Stories of life and death told against a background of hospital gowns, fluorescent lights and the worried words of loved ones hoping for the best are nothing new to many Baltimore viewers. Hundreds of thousands tuned in when ABC News took viewers inside Johns Hopkins Hospital on its 2000 documentary series, "Hopkins 24/7," as well as a sequel in 2007.
But Baltimore's Mercy Medical Center is the focus this week in a new docu-series, "NICU," premiering at 10 p.m. Thursday July 15 on the Discovery Health cable channel. And the fact that it can be favorably compared to the Hopkins series is high praise. "Hopkins 24/7" was one of the finest documentary series that network television has ever done.
Don't misunderstand: "NICU" is not in the same league as "Hopkins 24/7." But based on the two episodes featuring Mercy that were made available for screening and will air Thursday, "NICU" is a compelling production done with some insight and care. The focus is on infants fighting for their lives and the parents who hope and pray and wait — and the doctors and nurses who try to pull the infants through. It is all hard to watch without getting caught up in the drama of the neonatal intensive care unit at Mercy.
But that's the on-screen aspect — an engaging TV program worth your time as a viewer. What about the real-world, behind-the-scenes matter of cameras and technicians being allowed into Mercy's NICU? What kind of decisions were made behind the scenes to make this show possible?
"We thought it was a special opportunity to focus in on the work we do in the NICU," Dr. Susan J. Dulkerian, director of newborn services at Mercy, says in explaining why the hospital agreed to participate. Dulkerian appears frequently during the first two episodes, explaining to viewers what the doctors and nurses are doing and what's at stake for the infants and their parents.
"I think to a lot of people, the neonatal intensive care unit is kind of this puzzle," Dulkerian says. "I haven't seen a lot of the show, but what they taped at least focuses on what the hospital course is like for the mom who comes in pregnant, knows she is going to have a pre-term baby and knows that baby is going to have to be in the NICU — or doesn't know that the baby is going to need intensive care, and then has to deal with that."
The graduate of Baltimore's Bryn Mawr School says another of the reasons for letting the cameras into NICU is a history Mercy has of working with Discovery in 2002 on a production, "Babies: Special Delivery," that included premature babies.
"It was pretty easy, frankly, the way they bring the crew in and acknowledge that we're still there to do a job and take care of families," Dr. Dulkerian says. "And they allow us the latitude to say, 'No, you have to stop for a minute for us to make this or that happen [in the care of the infant].' And yet they still are ultimately able to depict what actually goes on day to day."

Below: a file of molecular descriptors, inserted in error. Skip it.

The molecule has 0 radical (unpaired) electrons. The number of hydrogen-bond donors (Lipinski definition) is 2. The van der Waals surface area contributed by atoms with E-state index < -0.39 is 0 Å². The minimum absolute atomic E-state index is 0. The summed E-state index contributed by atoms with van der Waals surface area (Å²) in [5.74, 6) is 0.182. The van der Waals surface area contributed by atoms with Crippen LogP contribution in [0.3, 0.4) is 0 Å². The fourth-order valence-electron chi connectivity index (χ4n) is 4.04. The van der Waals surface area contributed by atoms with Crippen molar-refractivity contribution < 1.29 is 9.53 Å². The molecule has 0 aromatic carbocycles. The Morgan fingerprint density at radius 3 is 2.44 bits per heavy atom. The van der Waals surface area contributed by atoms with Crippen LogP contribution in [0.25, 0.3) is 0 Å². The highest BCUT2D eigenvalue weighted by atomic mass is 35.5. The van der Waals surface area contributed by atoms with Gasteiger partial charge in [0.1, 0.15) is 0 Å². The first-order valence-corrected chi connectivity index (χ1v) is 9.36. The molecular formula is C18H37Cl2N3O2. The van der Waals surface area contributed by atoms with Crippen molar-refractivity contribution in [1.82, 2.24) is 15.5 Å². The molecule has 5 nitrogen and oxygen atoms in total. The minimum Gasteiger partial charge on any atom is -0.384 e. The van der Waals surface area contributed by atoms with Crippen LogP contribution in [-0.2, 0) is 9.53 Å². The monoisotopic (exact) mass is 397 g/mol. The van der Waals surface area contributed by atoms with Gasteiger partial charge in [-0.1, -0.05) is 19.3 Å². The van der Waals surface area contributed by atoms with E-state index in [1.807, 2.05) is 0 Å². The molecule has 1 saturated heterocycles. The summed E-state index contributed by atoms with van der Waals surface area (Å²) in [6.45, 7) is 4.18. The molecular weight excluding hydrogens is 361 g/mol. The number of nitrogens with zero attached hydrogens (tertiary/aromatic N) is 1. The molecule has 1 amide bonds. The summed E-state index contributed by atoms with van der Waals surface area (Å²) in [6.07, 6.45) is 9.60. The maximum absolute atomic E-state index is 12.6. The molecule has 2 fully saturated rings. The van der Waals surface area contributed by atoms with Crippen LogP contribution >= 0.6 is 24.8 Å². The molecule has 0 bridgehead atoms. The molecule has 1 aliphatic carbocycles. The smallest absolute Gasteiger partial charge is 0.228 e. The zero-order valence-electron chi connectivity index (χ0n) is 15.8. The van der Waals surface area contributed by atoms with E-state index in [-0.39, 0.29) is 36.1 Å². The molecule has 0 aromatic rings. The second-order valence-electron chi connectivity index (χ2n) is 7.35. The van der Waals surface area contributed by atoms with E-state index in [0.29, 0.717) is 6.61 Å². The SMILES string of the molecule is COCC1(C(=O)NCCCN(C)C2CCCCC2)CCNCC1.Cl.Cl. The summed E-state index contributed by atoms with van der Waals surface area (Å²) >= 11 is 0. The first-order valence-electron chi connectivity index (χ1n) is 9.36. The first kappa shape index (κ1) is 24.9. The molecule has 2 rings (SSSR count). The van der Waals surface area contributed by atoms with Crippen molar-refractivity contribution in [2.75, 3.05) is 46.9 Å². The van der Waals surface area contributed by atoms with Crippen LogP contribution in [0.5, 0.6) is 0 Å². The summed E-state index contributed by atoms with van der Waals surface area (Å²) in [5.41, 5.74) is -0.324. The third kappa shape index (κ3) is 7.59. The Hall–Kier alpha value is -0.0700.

The crew spent five weeks at Mercy, filming during the day and being on call at night to follow any major twists or turns in the lives of the infants and parents they were chronicling.
In one of the two Mercy segments airing Wednesday, viewers follow two premature babies who have great difficulty breathing. The infants are so sick at first that the mothers are not allowed to hold them for days and weeks.
As the cameras follow the journeys of both babies, one of the most powerful and enlightened aspects of the storytelling is the way the role of the nurses in NICU is highlighted. The medical expertise it takes to care for infants who are too sick for their mothers to hold is tremendous, and most of it is supplied minute to minute by nurses, not doctors.
Lynn Sadofsky, executive producer for Discovery Health, says educating viewers about such facts of life inside NICU is important.
"But what we really wanted to do is tell these personal stories of the parents," she explains. "And that's why we've followed these parents through the process from coming into the hospital usually in a premature situation, and giving birth. And then following the process of the babies going into NICU, and the parents dealing with the doctors, seeing their babies hooked up with many, many wires, bells and whistles going off. And we really wanted to capture the emotional impact — communicate how hard it is. Luckily, in most of the cases, we also get to see the baby going home, so you also get to see the joy."
The first two episodes are filled with a lot of scene-setting shots of downtown Baltimore at various times of day and night. They range from tight shots of the Calvert and St. Paul streets sides of the sprawling medical complex to expansive overheads that show the entire downtown area into the Inner Harbor. Mercy and Baltimore both look good.
But the social issues confronted by many area residents are not ignored. They walk in the door with some of the patients, and it is important that the series also include that side of the story, Dr. Dulkerian says.
"There's one aspect you'll see of babies who are sick and have to overcome a lot," the director of newborn services at Mercy says. "But you'll also see some of those moms who don't have a lot support from their families having to deal with the stress of having a sick baby in the intensive care unit — and how our staff tries to support them. Helping them is at the heart of our mission at Mercy."
"NICU" airs at 10 p.m. Thursday July 15 on the Discovery Health Channel
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